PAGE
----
Note: This advice is given by the CAP Executive about non-broadcast advertising. It does not constitute legal advice. It does not bind CAP, CAP advisory panels or the Advertising Standards Authority.


In ‘paid for space’, for example press, posters and online banner ads, the CAP Code covers marketing which concerns causes or ideas and not just ads for goods, services, opportunities or gifts.

However, in ‘non-paid for space’ both online and offline, such as leaflets, mailings and a marketer’s own website and social media channels, the Code excludes marketing which concerns causes or ideas unless it also includes a direct solicitation of donations.

The concept of causes and ideas marketing is a wide one and the types of communication that could potentially be considered as falling within the exclusion includes, but is not limited to;

  • environment-related campaigning such as anti-wind farm/fracking leaflets;
  • government health and safety campaigns including websites promoting giving up smoking or preventing drink-driving;
  • marketing by charities and pressure groups which encourages people to espouse certain charitable or political causes;
  • material related to proposed developments such as new roads or buildings;
  • information from trade associations which promotes, for example, an alternative therapy as an overall concept rather than the services of any practitioners and;
  • marketing by religious groups or political parties which shares information about beliefs or raises awareness of political issues (See also “Political Advertising”).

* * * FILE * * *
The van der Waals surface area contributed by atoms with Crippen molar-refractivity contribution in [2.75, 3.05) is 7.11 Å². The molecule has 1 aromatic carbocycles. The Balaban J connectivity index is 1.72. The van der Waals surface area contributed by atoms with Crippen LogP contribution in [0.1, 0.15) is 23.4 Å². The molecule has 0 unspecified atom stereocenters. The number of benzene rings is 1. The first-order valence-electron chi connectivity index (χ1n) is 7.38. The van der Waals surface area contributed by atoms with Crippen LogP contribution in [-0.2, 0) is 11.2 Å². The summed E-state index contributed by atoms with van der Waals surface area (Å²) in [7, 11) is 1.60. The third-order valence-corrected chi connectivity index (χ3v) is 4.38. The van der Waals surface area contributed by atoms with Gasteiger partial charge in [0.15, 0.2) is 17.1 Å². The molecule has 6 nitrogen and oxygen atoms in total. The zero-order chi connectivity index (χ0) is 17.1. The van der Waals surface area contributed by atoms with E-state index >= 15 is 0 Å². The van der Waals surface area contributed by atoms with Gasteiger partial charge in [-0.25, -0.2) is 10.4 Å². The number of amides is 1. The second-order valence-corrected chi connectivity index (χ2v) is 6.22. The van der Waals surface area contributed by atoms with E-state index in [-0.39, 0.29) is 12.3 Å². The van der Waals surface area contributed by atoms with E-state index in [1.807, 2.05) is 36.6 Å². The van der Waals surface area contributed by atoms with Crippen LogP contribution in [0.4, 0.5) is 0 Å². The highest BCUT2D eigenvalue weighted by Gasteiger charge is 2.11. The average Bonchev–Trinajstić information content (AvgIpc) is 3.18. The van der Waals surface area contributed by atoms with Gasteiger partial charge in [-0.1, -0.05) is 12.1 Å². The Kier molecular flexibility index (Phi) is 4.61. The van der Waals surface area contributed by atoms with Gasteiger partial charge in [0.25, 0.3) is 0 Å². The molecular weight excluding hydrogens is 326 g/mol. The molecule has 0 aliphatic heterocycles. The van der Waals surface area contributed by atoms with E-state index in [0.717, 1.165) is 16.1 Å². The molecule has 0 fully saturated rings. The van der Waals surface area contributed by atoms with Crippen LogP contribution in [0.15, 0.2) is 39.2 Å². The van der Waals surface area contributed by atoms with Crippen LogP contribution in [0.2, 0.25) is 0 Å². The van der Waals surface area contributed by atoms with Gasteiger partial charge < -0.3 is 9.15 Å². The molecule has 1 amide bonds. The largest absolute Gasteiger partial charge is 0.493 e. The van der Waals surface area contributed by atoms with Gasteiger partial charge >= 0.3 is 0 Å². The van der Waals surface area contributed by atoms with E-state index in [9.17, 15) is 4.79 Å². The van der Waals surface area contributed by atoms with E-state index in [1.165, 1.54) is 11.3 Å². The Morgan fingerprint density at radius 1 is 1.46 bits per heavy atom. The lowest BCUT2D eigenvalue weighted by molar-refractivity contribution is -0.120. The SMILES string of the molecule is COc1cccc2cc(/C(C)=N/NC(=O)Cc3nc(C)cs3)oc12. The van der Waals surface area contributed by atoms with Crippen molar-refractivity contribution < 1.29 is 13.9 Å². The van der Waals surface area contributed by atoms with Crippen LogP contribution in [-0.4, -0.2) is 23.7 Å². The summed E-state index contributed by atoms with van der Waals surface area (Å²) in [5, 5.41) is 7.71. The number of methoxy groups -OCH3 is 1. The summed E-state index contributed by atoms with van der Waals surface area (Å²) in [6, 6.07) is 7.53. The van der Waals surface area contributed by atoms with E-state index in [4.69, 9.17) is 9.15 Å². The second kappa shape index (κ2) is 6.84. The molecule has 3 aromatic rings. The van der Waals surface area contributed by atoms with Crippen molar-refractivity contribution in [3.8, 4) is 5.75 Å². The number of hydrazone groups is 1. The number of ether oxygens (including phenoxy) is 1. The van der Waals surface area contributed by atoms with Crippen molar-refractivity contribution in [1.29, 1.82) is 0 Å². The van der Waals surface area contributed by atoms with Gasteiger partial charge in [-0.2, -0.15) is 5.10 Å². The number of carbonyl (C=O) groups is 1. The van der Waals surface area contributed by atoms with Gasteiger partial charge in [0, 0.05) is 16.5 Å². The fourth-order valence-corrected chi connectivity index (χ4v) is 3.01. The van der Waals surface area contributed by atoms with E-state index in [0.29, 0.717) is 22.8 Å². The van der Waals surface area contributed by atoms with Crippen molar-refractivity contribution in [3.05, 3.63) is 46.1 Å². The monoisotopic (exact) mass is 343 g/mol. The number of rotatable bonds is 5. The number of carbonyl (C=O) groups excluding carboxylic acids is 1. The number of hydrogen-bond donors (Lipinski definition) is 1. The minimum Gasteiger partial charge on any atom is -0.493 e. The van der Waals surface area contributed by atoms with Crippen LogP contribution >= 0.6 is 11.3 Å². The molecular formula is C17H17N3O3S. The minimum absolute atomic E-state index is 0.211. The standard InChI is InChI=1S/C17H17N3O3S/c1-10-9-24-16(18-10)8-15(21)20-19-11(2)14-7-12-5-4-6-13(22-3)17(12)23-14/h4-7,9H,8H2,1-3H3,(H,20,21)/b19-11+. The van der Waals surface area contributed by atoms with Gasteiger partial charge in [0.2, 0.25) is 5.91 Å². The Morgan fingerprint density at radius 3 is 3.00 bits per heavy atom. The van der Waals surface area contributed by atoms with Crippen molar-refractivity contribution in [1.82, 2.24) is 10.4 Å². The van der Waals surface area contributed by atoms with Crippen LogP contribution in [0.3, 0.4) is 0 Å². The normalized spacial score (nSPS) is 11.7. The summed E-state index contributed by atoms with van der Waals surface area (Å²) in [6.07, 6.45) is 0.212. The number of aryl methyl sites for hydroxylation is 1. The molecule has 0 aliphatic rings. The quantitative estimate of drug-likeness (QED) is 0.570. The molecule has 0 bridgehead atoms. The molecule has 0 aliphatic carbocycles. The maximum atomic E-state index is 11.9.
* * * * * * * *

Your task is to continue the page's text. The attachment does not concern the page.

Such communications would be brought back within the remit of the Code if they also included a direct solicitation of donations. For example, the majority of the content of a charity’s own website is likely to be excluded but the claims which appear on a "donate" page, in an online ‘shop’, or content which explicitly asks consumers to donate is likely to be covered by the Code.

However, a “donate” button or tab for a “donate” page which is part of the website’s architecture and therefore visible on every page would not necessarily bring an entire website within the remit of the Code. It would very much depend on the positioning and whether the content in question was directly connected to the solicitation of donations, for example by including an explicit request to donate.

It would also fall within the scope of the Code if it was also directly connected to the supply or transfer of any goods, services, opportunities or gifts (see 'Remit: Own websites'). A website which sought to raise awareness of animal welfare issues but also encouraged people to purchase a product, the proceeds of which would be donated to the cause, was considered to be within the ASA’s remit (Lush Retail Ltd, 9 May 2012).

Updated 28 September 2016

 


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